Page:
In the face of death and loss of a loved one many people struggle to find the words to support those around them and often avoid contact or steer the conversation away from emotionally difficult areas. A counsellor can support them to manage their emotions and feelings about their loss and help them to understand and accept that death takes time. Many people come to counselling feeling nervous and uncertain of what to expect. More often than not, people considering counselling are feeling vulnerable and uncertain. Counselling isn’t only useful in times of crisis, it can be a way of exploring different ways of dealing with the world, or managing new situations. Whatever the reasons, it can be nerve racking to make that first step.
So, what can your clients expect from counselling? Counsellors don’t give advice or recommend what a person should do, but are trained to work empathetically to help people to explore their feelings and thoughts without judgement. Clients receive an initial consultation to ensure that counselling is able to support them with their issues and if both the client and the counsellor feel counselling is appropriate, a suitable number of future sessions is agreed on an individual basis.
Registered Charity number 264221
e are a UK charity providing a fantastic selection of high-quality audiobooks to some 50,000 people across the UK who ﬁnd it diﬃcult or impossible to read due to an illness, disability, learning or mental health diﬃculty. We charge a membership fee to only half of our members- those who feel they can make some contribution and that is heavily subsidised. The other half need to be fully funded. Listening Books receives no central government funding whatsoever and very little local government funding. The reality is that Listening Books simply could not survive without the generous support of sponsors and the active co-operation of publishers. Whether you have already written your will or are thinking about writing one in the near future, we ask that you consider leaving a legacy to Listening Books. Your legacy will make a vital diﬀerence to the lives of our members for years to come.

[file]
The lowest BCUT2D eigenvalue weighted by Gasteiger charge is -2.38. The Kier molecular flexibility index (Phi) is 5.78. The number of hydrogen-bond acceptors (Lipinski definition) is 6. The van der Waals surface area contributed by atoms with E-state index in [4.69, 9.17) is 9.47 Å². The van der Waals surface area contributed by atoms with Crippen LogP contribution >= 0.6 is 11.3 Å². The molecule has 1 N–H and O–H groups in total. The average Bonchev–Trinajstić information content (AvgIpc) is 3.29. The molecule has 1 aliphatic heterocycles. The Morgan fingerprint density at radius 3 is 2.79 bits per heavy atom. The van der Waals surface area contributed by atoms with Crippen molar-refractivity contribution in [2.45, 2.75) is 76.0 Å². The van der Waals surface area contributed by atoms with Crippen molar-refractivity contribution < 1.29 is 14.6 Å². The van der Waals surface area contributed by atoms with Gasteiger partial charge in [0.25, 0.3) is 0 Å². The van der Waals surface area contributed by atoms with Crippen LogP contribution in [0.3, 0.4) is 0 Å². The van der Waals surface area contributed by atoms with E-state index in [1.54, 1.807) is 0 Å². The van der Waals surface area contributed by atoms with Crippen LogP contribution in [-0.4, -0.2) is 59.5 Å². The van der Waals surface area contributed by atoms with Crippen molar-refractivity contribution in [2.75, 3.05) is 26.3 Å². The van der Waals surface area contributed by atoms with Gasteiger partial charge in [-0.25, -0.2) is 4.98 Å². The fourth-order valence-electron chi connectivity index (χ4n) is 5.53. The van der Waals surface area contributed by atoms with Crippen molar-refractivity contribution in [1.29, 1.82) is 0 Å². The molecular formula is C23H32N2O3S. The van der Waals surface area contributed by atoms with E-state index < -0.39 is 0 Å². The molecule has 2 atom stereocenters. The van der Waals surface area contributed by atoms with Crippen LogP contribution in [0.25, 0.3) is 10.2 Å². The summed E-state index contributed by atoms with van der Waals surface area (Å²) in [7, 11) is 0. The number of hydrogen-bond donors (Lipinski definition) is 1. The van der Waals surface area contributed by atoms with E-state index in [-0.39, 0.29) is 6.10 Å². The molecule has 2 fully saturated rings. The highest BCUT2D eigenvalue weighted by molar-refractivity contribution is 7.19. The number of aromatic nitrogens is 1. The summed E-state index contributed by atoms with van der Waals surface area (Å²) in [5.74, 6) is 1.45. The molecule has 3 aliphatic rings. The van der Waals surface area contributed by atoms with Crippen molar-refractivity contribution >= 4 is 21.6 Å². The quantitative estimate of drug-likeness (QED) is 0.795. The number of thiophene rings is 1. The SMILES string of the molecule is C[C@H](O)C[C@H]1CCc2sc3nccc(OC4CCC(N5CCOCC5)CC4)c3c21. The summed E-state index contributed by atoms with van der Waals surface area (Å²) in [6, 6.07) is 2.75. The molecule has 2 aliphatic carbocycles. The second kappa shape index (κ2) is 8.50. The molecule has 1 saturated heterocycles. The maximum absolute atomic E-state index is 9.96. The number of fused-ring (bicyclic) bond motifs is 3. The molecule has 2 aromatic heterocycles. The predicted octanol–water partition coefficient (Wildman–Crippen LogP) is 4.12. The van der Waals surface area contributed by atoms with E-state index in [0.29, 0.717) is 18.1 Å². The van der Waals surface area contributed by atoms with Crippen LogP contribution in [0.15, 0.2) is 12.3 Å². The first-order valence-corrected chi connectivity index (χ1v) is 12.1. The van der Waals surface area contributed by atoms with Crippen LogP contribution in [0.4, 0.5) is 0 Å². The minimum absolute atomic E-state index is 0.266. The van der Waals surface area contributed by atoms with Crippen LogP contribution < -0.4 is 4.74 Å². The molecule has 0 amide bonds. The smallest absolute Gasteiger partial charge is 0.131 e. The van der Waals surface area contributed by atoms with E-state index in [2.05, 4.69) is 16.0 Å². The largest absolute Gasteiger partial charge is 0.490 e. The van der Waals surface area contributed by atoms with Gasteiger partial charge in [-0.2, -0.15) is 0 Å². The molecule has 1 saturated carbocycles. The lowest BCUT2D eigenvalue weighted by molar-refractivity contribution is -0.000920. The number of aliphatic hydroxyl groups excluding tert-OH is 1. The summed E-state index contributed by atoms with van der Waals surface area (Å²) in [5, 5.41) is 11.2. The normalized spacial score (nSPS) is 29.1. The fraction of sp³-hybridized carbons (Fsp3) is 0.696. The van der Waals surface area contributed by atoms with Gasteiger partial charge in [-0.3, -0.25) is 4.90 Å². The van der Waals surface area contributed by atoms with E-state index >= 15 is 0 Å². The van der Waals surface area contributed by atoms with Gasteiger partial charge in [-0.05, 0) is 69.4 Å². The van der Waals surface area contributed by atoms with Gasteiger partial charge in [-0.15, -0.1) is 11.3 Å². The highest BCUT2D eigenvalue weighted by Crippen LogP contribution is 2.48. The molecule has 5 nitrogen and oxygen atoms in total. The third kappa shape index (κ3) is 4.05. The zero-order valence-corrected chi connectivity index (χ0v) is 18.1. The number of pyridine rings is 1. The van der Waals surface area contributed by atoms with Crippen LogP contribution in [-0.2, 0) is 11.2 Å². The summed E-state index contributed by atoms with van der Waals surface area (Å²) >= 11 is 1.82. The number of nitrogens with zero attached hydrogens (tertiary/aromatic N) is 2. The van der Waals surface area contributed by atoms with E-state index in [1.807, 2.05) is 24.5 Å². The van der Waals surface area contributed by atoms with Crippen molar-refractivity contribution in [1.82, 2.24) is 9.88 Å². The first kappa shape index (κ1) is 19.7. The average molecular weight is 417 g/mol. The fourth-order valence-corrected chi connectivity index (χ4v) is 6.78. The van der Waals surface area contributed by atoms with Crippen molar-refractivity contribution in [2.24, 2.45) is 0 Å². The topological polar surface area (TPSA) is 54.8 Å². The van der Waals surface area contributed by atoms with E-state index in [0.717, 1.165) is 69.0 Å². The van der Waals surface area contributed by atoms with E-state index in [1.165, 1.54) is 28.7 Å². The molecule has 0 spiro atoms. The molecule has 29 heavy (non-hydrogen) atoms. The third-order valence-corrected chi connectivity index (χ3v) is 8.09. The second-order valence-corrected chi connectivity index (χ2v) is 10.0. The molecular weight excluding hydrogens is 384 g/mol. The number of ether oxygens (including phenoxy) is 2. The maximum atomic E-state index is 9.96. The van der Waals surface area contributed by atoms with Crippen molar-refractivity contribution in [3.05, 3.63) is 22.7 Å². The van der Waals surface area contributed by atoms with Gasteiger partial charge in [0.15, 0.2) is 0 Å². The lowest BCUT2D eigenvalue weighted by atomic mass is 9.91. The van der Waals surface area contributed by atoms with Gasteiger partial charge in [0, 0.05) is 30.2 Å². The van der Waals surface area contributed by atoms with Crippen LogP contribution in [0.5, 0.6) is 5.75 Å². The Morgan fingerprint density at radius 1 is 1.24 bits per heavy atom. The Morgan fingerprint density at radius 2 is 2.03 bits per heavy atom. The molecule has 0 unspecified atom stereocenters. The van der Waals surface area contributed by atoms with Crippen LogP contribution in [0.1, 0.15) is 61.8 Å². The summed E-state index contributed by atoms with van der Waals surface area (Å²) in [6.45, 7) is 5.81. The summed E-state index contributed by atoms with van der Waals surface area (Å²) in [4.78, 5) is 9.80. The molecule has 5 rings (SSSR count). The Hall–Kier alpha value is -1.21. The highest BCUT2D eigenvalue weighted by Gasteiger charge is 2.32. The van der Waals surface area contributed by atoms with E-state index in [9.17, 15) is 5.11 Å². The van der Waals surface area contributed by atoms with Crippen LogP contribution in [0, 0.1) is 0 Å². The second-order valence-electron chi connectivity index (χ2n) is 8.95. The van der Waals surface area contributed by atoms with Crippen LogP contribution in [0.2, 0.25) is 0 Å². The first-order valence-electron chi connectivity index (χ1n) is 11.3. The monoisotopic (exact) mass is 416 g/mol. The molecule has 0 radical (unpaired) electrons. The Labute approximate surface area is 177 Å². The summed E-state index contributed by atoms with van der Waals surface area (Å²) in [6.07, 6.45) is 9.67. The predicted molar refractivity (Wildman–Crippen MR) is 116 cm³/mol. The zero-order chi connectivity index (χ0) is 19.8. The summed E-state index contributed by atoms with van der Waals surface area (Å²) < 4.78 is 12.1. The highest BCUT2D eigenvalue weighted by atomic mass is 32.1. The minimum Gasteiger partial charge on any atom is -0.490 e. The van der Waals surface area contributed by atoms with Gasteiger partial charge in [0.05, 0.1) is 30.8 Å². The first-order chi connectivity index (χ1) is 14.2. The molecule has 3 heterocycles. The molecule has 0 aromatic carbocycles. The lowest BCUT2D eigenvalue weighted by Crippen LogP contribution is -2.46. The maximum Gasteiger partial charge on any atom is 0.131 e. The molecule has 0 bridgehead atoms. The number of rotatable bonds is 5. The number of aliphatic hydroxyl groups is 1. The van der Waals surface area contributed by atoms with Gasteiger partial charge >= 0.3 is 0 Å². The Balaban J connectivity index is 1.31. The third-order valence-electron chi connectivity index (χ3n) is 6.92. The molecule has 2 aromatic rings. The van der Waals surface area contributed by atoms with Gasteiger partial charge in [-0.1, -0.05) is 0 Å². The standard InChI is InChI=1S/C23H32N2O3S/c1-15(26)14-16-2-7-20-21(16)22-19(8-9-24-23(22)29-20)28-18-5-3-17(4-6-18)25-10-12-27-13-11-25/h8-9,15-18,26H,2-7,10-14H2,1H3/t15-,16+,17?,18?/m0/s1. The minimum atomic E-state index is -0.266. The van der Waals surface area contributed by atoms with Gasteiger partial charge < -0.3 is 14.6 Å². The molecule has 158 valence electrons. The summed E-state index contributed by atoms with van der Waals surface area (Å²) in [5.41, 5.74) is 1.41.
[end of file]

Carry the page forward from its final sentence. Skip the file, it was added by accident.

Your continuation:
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Free wills have a time and place, but it’s not all we need to talk about by Rob Cope, Director of Remember A Charity
At a recent legal sector conference, I was struck by how many lawyers and solicitors assumed that – because I worked for a charitable campaign – what I’d be looking for from them was to coordinate free will-writing services. And yet I believe that there are far more important conversations to be had.
A time and place for free wills Charitable campaigns like Will Aid and Free Wills Month have a critical place in the market, encouraging those to write a will who they might not get around to it otherwise. This was certainly the case for me: I’d been meaning to get around to it for months, when I remembered that I could write my will for the cost of a small donation through Will Aid. Quite simply, the timing was right; I knew how I wanted to divide my will and who would benefit. It was relatively quick and easy for me to get it done, and that included three charitable causes that are particularly closely connected to me and my family – not least the children’s hospital that saved my daughter’s life. Essentially, the ability to write a will without incurring hefty costs triggered me into action. And this is where free charitable wills work so well. They can be an effective tactic and trigger for action. But that doesn’t mean that they should be the main strategic approach for interactions between the legal and charitable sector.
“...Free charitable will campaigns may indeed help generate such discussions, but charitable conversations cannot be reserved for these outlets alone. A standard professional approach is what I believe will make the biggest difference of all...” While I’m a believer that professional will-writing services should be accessible for all, free or even cheap services are not always the way to go. My fear is that – particularly in an unregulated market - we run the risk of a race to the bottom, where the only conversation between the legal and charitable sector is through free or heavily discounted wills. And many of these wills do not include a charitable bequest at all. If charitable will-writing is synonymous with ‘free’, the danger is that this will become the norm, when professional will-writing services and often more complex decisions and estate arrangements are worth paying for and getting right. In other words, while free will campaigns can be a great spur into action, they should not necessarily be the default position for charitable wills.